Pirate stories abound around Florida docks, regardless of what the experts say -- that piracy aimed at pleasure boats near U.S. shores is rare, especially since drug routes in South Florida have been pushed up from the water into the skies in the last ten years. And although some pirate stories are real, it's doubtful the possession of guns by the victims would have saved them.
In January, 1994, four people were found murdered in a motoryacht anchored off Barbuda, a small island popular with cruisers 300 miles southeast of Puerto Rico. The victims, two Englishmen and two Americans, were found bound and gagged below deck on the 65-foot Computacentre Challenger, where they'd been robbed and shot. After a three-week investigation assisted by Scotland Yard, stolen cigars found in a canoe in Barbuda were linked to the yacht. A suspect led police on the island to buried traveler's checks, a purse, and personal papers belonging to the victims. Last February a judge in Antigua sentenced two local men to hang for the murders.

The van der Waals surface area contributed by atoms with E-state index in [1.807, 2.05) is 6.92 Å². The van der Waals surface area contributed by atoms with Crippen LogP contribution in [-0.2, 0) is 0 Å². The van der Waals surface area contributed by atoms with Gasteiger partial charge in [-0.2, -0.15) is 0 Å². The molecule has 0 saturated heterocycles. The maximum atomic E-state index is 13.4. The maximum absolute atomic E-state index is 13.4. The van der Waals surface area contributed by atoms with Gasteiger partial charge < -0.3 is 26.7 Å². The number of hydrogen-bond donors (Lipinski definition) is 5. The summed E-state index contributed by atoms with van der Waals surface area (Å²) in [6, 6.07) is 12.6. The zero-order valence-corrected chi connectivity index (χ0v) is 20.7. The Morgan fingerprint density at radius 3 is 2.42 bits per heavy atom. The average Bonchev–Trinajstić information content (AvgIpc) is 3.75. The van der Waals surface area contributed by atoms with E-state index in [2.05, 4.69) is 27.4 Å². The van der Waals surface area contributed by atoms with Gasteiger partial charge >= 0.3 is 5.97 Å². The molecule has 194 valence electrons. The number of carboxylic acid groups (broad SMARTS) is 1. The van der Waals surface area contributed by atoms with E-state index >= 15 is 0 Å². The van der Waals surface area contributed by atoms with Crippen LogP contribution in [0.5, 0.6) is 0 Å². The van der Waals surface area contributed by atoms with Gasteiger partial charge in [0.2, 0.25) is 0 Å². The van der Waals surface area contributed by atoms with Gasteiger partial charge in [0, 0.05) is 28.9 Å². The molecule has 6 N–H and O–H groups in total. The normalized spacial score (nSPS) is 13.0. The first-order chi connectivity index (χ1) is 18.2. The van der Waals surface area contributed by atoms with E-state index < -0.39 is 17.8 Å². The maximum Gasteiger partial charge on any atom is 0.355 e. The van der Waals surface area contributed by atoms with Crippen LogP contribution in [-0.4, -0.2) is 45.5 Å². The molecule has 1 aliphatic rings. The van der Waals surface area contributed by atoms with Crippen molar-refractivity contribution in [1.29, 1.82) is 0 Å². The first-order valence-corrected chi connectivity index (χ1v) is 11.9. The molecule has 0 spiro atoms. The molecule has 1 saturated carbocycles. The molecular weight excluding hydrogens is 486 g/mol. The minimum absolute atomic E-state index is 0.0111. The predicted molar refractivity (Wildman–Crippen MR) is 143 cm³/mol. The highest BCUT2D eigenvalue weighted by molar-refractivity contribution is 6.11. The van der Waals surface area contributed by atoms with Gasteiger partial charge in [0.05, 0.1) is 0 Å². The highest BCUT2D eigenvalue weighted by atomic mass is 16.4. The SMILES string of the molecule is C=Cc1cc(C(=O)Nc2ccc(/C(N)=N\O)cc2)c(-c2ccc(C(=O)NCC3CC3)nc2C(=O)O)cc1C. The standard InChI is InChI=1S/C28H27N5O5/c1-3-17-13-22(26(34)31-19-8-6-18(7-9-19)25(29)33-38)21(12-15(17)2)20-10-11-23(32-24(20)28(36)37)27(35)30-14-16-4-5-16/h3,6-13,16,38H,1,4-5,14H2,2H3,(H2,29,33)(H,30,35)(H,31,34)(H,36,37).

In March of 1995, a family from Lemon Grove near San Diego was fishing in the Pacific about 15 miles below the Mexican border when a panga skiff approached their 21-foot sportfisher. The American skipper reported to the Coast Guard that all of a sudden the water erupted as six heavily armed men in the panga opened fire with at least 200 rounds from automatic weapons.
The armed men drew alongside and boarded the American vessel, telling the family they were federal police agents but showing no badges. (According to the International Maritime Bureau, which tracks piracy worldwide, corrupt police or police impersonators are a common element in boat hijackings, especially in Third World countries.) With eleven people on board, six of them packing both rifles and handguns, the family was driven around Descanso Bay for 45 minutes while the "agents" ostensibly searched for another boat carrying drugs. When the sportfisher's engine began overheating, the hijackers used their guns to wave over a Mexican fishing vessel, took it over, and bid the shaken Americans adios. The Coast Guard, the State Department, and the U.S. Consulate in Tijuana got involved in the investigation of the incident, but no suspects were ever identified.